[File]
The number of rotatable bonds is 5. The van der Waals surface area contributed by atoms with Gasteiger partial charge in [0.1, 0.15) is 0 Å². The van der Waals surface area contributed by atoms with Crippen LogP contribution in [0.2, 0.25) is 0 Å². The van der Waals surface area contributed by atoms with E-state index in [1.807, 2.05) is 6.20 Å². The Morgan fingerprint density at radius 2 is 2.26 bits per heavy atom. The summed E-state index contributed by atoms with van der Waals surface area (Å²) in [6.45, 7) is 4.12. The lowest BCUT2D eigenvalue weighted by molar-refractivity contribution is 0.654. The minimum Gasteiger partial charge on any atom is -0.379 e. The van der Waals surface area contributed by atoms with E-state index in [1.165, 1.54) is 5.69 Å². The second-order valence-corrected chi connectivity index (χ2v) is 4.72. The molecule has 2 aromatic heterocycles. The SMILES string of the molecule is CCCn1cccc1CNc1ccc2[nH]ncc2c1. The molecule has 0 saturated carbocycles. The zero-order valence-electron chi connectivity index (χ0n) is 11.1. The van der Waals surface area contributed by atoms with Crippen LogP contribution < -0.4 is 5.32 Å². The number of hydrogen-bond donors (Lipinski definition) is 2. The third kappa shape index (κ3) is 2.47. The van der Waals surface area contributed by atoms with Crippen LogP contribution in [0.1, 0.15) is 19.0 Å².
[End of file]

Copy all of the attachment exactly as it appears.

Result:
The number of rotatable bonds is 5. The van der Waals surface area contributed by atoms with Gasteiger partial charge in [0.1, 0.15) is 0 Å². The van der Waals surface area contributed by atoms with Crippen LogP contribution in [0.2, 0.25) is 0 Å². The van der Waals surface area contributed by atoms with E-state index in [1.807, 2.05) is 6.20 Å². The Morgan fingerprint density at radius 2 is 2.26 bits per heavy atom. The summed E-state index contributed by atoms with van der Waals surface area (Å²) in [6.45, 7) is 4.12. The lowest BCUT2D eigenvalue weighted by molar-refractivity contribution is 0.654. The minimum Gasteiger partial charge on any atom is -0.379 e. The van der Waals surface area contributed by atoms with E-state index in [1.165, 1.54) is 5.69 Å². The second-order valence-corrected chi connectivity index (χ2v) is 4.72. The molecule has 2 aromatic heterocycles. The SMILES string of the molecule is CCCn1cccc1CNc1ccc2[nH]ncc2c1. The molecule has 0 saturated carbocycles. The zero-order valence-electron chi connectivity index (χ0n) is 11.1. The van der Waals surface area contributed by atoms with Crippen LogP contribution < -0.4 is 5.32 Å². The number of hydrogen-bond donors (Lipinski definition) is 2. The third kappa shape index (κ3) is 2.47. The van der Waals surface area contributed by atoms with Crippen LogP contribution in [0.1, 0.15) is 19.0 Å².